Surprise: doc finds it’s useful having records online

NY Times: Rural Doctor Finds Benefits in Electronics. I know all the experts have a thousand reasons why “it’s not that simple,” but I do this stuff all the time in my day job and I don’t know what’s such a big freakin mystery.
Having data online works. Look: that’s how we write this blog, or find airfares, or anything else. Just use a browser.

Here’s how it plays out:

[the doctor says] “I can always look at the records by Internet, whether I am seeing patients at the nursing home or a clinic or the hospital, or even when I’m as far away as Florida. The change has been tremendously beneficial for my productivity.”

Patients are appreciative, too. Kagay Wheatley brings her 97-year-old neighbor, Charlotte Hayes, to Dr. Brull for blood tests every few weeks. “We do not have to sit and wait while the nurses search for the records,” said Ms. Wheatley, a retired school board aide who is also a patient of Dr. Brull’s. “They find the information right there on the computer, and when we leave, we get a printout of what we did and what she said.”

Seriously, if the geniuses running things today can’t figure out how to get this done, the rest of us will just go off and do it on our own. It’s not that difficult.

Sociologically it make take a generation change. The doctor in this story is 37, and the generation coming up through med school today grew up online, so there’s no resistance there. Perhaps the “I prefer paper” generation will retire gently and the new way will be adopted by the up-and-comers.

Me, well, years ago I got me a doc who’s really online. We like it that way. Heck, when I got my out-of-the-blue bad-news x-ray, the other doc called him, and right there at home he pulled up my images on this computer screen. How sensible is that?

My only question for the Times is, they say 42% of family doctors have some sort of online records. I thought adoption of electronic medical records was really in the single digits. Let’s see if we can get some experts to speak up. (Perhaps there’s a big difference between “adoption” and “some sort of.”)

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Comments

6 Responses to “Surprise: doc finds it’s useful having records online”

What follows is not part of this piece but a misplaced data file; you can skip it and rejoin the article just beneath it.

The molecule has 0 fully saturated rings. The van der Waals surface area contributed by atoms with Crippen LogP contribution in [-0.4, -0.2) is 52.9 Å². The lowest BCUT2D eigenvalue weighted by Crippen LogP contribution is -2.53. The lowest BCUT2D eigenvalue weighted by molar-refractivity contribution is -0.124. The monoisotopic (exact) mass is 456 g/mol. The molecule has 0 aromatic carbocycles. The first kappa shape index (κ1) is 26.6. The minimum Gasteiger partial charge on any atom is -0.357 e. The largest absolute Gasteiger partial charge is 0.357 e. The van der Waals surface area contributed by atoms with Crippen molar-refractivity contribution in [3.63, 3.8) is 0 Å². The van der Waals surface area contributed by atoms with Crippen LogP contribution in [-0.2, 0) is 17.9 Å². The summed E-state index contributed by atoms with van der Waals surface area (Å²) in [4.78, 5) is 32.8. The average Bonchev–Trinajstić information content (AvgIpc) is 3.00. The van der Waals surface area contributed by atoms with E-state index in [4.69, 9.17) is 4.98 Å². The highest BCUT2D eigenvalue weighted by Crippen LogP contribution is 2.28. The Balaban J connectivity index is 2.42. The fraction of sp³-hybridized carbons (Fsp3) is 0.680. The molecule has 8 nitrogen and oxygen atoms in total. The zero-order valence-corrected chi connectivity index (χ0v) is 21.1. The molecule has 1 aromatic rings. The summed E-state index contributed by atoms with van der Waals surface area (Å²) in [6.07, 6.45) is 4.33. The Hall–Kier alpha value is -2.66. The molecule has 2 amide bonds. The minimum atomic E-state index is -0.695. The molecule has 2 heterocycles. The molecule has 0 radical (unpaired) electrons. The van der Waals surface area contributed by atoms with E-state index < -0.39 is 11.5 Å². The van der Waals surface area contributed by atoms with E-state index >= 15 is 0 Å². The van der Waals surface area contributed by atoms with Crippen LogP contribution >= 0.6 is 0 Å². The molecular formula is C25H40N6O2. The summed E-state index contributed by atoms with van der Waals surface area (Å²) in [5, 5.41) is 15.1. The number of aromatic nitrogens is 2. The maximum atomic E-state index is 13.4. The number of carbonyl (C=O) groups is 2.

1. ePatientDave says:

    New on e-patients.net: “Surprise: doc finds it’s useful having records online” (about NYT piece) http://bit.ly/wyrA9 <gasp

  2. Just had a great call with David Kibbe, the IT advocate at AAFP (the organization cited above). He says he’s been pushing their 30,000 members to adopt these systems, and indeed 40%+ have done so. BUT, industry-wide, that’s a drop in the bucket compared to the 800,000 total docs in the US, almost none of whom are using such systems.

  3. A picture is worth a thousand words:

    From “Health Information Technology and Physician Perceptions of Quality of Care and Satisfaction”. The Commonwealth Fund”, January 28, 2009.

    Denmark family practices have adopted EHR almost unanimously (98% of practices) and the Danish government is working to develop a worldwide standard for EHRs. In the US, it looks like the VA is doing similar work, because they need to have interoperability across continents.

    Weird that the “most powerful” country on earth is so late to this game. While some professionals here are still discussing if ICD-9 (over 30 years old system) could be used for a while longer the rest of the world is actively working to develop IDC-11 (revisions will be made following web 2.0 principles)

  4. A major problem is the perception that most electronic system for office practices function at this level. The truth is far from this reality. I’ve used near paperless office IT combos since 2001 and have been able to look up pt info, but this didn’t have a good interface with labs, hospitals, emergency departments, etc.

    Good health IT is great and a real boon, but most health IT out there is very expensive garbage that helps docs bill more for their services – hardly the goal we’re after here (though I do call for more support of effective primary care given the studies demonstrating the benefit to society).

    My colleagues are justifiably slow in adopting HIT. You’re right that this is not rocket science, but most programs out there take weeks of training and tens of thousands of dollars. This is an indication of the non-friendly nature of the systems and the rapacious instincts of the vendors.

    There are some systems that are indeed intuitive and very cheap, and it will take some time for them to penetrate the markets. I just hope that the well-connected big boys don’t use their Washington muscle to shut them out of the running (as is likely with the CCHIT certification track).

  5. Surprise: doc finds it’s useful having records online http://bit.ly/wyrA9 DailyLOL :)

  6. I’d like to know who the “well-connected big boys” with “Washington muscle” are. Anyone’s welcome to drop me a private note.

    I’m not someone to burn things down, but I sure have a strong commitment to patients getting better treatment, and thus a commitment to helping physicians be more effective at doing that. :–)

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